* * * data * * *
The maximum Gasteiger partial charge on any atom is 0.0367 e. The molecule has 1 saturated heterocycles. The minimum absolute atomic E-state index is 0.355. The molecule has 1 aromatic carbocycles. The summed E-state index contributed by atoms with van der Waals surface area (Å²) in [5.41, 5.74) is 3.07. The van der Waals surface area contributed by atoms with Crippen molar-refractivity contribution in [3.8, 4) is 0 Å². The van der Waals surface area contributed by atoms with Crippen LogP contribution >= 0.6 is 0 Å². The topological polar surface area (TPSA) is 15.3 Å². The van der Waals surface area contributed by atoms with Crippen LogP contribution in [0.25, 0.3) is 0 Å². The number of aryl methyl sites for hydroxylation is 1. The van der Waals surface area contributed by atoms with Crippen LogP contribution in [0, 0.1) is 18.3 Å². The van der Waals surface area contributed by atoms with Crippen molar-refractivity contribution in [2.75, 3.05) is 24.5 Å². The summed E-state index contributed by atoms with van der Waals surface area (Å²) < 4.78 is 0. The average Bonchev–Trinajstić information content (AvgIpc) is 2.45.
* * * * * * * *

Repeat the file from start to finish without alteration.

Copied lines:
The maximum Gasteiger partial charge on any atom is 0.0367 e. The molecule has 1 saturated heterocycles. The minimum absolute atomic E-state index is 0.355. The molecule has 1 aromatic carbocycles. The summed E-state index contributed by atoms with van der Waals surface area (Å²) in [5.41, 5.74) is 3.07. The van der Waals surface area contributed by atoms with Crippen molar-refractivity contribution in [3.8, 4) is 0 Å². The van der Waals surface area contributed by atoms with Crippen LogP contribution >= 0.6 is 0 Å². The topological polar surface area (TPSA) is 15.3 Å². The van der Waals surface area contributed by atoms with Crippen LogP contribution in [0.25, 0.3) is 0 Å². The number of aryl methyl sites for hydroxylation is 1. The van der Waals surface area contributed by atoms with Crippen LogP contribution in [0, 0.1) is 18.3 Å². The van der Waals surface area contributed by atoms with Crippen molar-refractivity contribution in [2.75, 3.05) is 24.5 Å². The summed E-state index contributed by atoms with van der Waals surface area (Å²) < 4.78 is 0. The average Bonchev–Trinajstić information content (AvgIpc) is 2.45.